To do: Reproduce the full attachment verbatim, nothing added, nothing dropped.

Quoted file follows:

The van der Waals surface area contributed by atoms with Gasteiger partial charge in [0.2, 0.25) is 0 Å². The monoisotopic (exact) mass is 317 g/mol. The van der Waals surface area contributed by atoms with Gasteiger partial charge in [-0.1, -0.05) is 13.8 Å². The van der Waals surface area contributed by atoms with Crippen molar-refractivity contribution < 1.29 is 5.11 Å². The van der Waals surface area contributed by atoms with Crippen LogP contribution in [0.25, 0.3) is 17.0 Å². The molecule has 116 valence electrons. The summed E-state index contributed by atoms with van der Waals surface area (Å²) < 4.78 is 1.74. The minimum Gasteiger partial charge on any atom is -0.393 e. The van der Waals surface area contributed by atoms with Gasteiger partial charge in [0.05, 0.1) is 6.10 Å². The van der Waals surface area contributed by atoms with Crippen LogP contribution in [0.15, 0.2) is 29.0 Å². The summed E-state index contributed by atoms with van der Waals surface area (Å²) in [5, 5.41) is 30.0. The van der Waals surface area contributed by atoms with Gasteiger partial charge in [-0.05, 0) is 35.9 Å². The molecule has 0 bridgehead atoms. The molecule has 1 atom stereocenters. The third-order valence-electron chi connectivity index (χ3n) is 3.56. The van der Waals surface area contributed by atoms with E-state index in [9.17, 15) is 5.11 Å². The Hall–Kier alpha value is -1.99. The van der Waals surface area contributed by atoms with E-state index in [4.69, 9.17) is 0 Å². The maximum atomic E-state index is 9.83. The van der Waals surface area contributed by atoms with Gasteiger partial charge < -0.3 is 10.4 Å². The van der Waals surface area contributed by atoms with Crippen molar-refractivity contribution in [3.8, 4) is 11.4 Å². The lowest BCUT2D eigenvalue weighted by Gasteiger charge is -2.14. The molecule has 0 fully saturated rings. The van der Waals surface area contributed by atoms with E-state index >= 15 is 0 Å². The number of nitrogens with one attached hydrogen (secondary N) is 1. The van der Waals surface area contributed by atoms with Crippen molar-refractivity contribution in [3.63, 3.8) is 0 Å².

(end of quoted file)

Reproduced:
The van der Waals surface area contributed by atoms with Gasteiger partial charge in [0.2, 0.25) is 0 Å². The monoisotopic (exact) mass is 317 g/mol. The van der Waals surface area contributed by atoms with Gasteiger partial charge in [-0.1, -0.05) is 13.8 Å². The van der Waals surface area contributed by atoms with Crippen molar-refractivity contribution < 1.29 is 5.11 Å². The van der Waals surface area contributed by atoms with Crippen LogP contribution in [0.25, 0.3) is 17.0 Å². The molecule has 116 valence electrons. The summed E-state index contributed by atoms with van der Waals surface area (Å²) < 4.78 is 1.74. The minimum Gasteiger partial charge on any atom is -0.393 e. The van der Waals surface area contributed by atoms with Gasteiger partial charge in [0.05, 0.1) is 6.10 Å². The van der Waals surface area contributed by atoms with Crippen LogP contribution in [0.15, 0.2) is 29.0 Å². The summed E-state index contributed by atoms with van der Waals surface area (Å²) in [5, 5.41) is 30.0. The van der Waals surface area contributed by atoms with Gasteiger partial charge in [-0.05, 0) is 35.9 Å². The molecule has 0 bridgehead atoms. The molecule has 1 atom stereocenters. The third-order valence-electron chi connectivity index (χ3n) is 3.56. The van der Waals surface area contributed by atoms with E-state index in [9.17, 15) is 5.11 Å². The Hall–Kier alpha value is -1.99. The van der Waals surface area contributed by atoms with E-state index in [4.69, 9.17) is 0 Å². The maximum atomic E-state index is 9.83. The van der Waals surface area contributed by atoms with Gasteiger partial charge < -0.3 is 10.4 Å². The van der Waals surface area contributed by atoms with Crippen molar-refractivity contribution in [3.8, 4) is 11.4 Å². The lowest BCUT2D eigenvalue weighted by Gasteiger charge is -2.14. The molecule has 0 fully saturated rings. The van der Waals surface area contributed by atoms with E-state index >= 15 is 0 Å². The number of nitrogens with one attached hydrogen (secondary N) is 1. The van der Waals surface area contributed by atoms with Crippen molar-refractivity contribution in [3.63, 3.8) is 0 Å².